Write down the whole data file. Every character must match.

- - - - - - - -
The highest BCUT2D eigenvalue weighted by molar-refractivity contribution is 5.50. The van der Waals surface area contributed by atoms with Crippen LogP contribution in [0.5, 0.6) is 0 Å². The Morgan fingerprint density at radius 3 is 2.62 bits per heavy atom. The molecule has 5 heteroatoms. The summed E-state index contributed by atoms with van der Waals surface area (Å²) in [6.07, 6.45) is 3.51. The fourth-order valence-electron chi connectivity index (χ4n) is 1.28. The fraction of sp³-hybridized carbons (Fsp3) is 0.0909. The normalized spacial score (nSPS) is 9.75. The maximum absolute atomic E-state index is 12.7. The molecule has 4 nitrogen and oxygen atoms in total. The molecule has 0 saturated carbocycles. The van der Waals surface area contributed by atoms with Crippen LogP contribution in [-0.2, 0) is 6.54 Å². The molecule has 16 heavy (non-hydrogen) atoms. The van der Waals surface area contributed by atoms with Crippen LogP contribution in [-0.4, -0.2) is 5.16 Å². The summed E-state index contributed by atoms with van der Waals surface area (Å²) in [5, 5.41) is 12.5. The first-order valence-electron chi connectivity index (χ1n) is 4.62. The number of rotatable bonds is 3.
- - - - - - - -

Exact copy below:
The highest BCUT2D eigenvalue weighted by molar-refractivity contribution is 5.50. The van der Waals surface area contributed by atoms with Crippen LogP contribution in [0.5, 0.6) is 0 Å². The Morgan fingerprint density at radius 3 is 2.62 bits per heavy atom. The molecule has 5 heteroatoms. The summed E-state index contributed by atoms with van der Waals surface area (Å²) in [6.07, 6.45) is 3.51. The fourth-order valence-electron chi connectivity index (χ4n) is 1.28. The fraction of sp³-hybridized carbons (Fsp3) is 0.0909. The normalized spacial score (nSPS) is 9.75. The maximum absolute atomic E-state index is 12.7. The molecule has 4 nitrogen and oxygen atoms in total. The molecule has 0 saturated carbocycles. The van der Waals surface area contributed by atoms with Crippen LogP contribution in [-0.2, 0) is 6.54 Å². The molecule has 16 heavy (non-hydrogen) atoms. The van der Waals surface area contributed by atoms with Crippen LogP contribution in [-0.4, -0.2) is 5.16 Å². The summed E-state index contributed by atoms with van der Waals surface area (Å²) in [5, 5.41) is 12.5. The first-order valence-electron chi connectivity index (χ1n) is 4.62. The number of rotatable bonds is 3.